USA Today, the Washington Post, and the Los Angeles Times lead with the Supreme Court's unanimous ruling Monday that patients cannot use the federal law covering employee benefit plans to sue HMOs for awarding bonuses to doctors who skip diagnostic tests and otherwise cut treatment costs. The decision also sits atop the Wall Street Journal's front-page worldwide news index box. The New York Times puts the HMO decision just above the fold and goes instead with the arrival in Pyongyang of President Kim Dae Jung of South Korea for talks with North Korea's President Kim Jong Il, the first-ever meeting between leaders of the two Koreas, a story fronted by the LAT and in the No. 2 position in the Journal's world news box, but stuffed otherwise.
The WP puts the HMO decision in the starkest terms when it explains that the court ruled that HMOs cannot be sued in federal court over care-rationing incentives for their physicians "even if a patient is harmed when a physician withholds care." The WP and LAT explain high up that patients can still sue doctors in state courts for medical malpractice. (And can also sue the HMOs in the courts of those states that explicitly allow that.) The WP adds that patients will also still be able to sue HMOs in federal court in certain special circumstances, such as when they believe they have been unjustly denied benefits. (The NYT makes the point that the decision leaves cloudy the question of when plaintiffs have to proceed in federal court even though they might prefer to go to the state courts instead.) Also, the LAT says high up, the ruling doesn't prevent Congress from passing a law in response saying patients can sue their HMOs. But the court's view, the papers all explain, is that HMOs would be undermined if their defining principle, that of rationing care, could be subject to federal lawsuits.
The NYT lead reports that the North's Kim met the South's Kim at the airport, which wasn't expected, and that the two men had a long handshake, and smiled and chatted as they walked to a limousine. According to the paper, the two men are planning to meet alone at least twice. Big talking point: whether or not North Korea is willing to abandon missile and other weapons programs in return for help for its zeroed-out economy from the relatively prosperous South.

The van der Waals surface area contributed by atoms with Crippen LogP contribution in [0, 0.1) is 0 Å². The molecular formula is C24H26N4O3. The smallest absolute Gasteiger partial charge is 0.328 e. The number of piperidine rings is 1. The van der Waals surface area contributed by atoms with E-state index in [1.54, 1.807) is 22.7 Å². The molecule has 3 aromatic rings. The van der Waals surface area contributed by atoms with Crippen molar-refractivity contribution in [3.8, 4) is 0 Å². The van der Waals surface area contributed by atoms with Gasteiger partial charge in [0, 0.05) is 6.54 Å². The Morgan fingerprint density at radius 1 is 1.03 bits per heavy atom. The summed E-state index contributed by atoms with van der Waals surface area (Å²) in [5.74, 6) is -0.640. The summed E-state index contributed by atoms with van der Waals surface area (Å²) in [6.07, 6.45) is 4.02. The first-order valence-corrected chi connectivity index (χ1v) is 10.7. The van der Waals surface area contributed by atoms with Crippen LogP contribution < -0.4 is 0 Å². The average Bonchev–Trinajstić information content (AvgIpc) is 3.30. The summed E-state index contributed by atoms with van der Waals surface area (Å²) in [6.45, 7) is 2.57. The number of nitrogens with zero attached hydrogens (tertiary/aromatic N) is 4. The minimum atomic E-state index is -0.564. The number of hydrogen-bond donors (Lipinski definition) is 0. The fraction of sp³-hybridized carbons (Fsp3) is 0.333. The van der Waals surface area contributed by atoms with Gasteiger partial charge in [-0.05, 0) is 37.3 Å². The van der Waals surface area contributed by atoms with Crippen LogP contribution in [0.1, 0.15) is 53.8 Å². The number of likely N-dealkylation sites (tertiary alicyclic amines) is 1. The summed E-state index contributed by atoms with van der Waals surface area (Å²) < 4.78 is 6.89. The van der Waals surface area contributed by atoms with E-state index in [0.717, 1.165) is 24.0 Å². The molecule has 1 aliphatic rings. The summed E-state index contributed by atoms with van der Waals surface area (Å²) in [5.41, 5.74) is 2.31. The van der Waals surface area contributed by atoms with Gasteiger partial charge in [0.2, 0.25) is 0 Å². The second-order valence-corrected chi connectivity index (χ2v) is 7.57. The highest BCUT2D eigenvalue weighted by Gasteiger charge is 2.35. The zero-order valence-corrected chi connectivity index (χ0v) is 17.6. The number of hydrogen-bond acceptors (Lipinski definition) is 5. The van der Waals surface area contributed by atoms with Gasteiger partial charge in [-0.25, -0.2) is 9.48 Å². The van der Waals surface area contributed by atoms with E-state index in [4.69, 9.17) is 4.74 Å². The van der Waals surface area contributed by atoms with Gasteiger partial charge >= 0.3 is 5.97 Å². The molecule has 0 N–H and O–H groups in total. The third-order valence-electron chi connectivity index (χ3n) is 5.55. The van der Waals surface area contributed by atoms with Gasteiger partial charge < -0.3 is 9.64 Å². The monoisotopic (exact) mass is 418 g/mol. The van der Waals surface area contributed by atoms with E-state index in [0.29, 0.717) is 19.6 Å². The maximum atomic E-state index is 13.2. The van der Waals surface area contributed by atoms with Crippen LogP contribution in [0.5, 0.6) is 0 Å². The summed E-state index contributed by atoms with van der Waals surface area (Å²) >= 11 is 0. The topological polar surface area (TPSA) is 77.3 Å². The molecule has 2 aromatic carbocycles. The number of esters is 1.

USAT banners the top front with "US NUCLEAR SECRETS MISSING" over news--also fronted by everybody else--that two computer hard drives "containing some of the nation's most precious nuclear secrets" have been missing since May 7 from the government's Los Alamos, N.M., bomb lab. That's when the lab was being evacuated as wildfires approached. The drives contain information about U.S. weapons needed to render them safe, and they were intended for the Nuclear Emergency Search Team to use in an emergency or terrorist crisis. The NYT says the hard drives also include information about Russian nukes. USAT comes out of its story with a rather important fact about the flap it should have put higher: The Department of Energy wasn't notified about the drives until June 1, and the FBI wasn't told until the day after that--nearly a month after the drives were discovered missing. Everybody observes that this mess comes on the heels of the security questions already raised about the lab by the Wen Ho Lee case.
The NYT off-leads a nice primer on stock options. The gist: Options help lower a company's labor costs and tax bill. The former because when options are part of the compensation, salaries don't need to be as high. The latter because when options are exercised, the tax on the capital gain is paid by the employee and is taken as a deduction by the company. This year for instance, says the Times, both Cicso Systems and Microsoft are, thanks in part to exercised options, well on their way to owing no federal income tax. The little-noticed bad side, the paper observes, is when the company's fortunes flatten out. When the stock follows suit, the options don't get exercised at the same high rate, thereby raising the company's tax bill and creating upward pressure on employee salaries.
Everybody reports that the DOJ put an end to 20 years of litigation by paying the Richard Nixon estate $18 million for the papers and tapes it seized from Nixon to prevent him from destroying them when he resigned from office in 1974. Nixon had been seeking $200 million. More than $7 million will go to the Nixon lawyers. Another $6 million or so will go to the Nixon Library.
The WSJ "Work Week" column reports that the Minnesota board in charge of licensing cops has proposed accepting as officers folks who have misdemeanor theft convictions of less than $200. Why? Because the board members felt that the old no-convictions rule "disqualified too many minorities." The paper should have limbered up a dialing finger to get Jesse's reaction.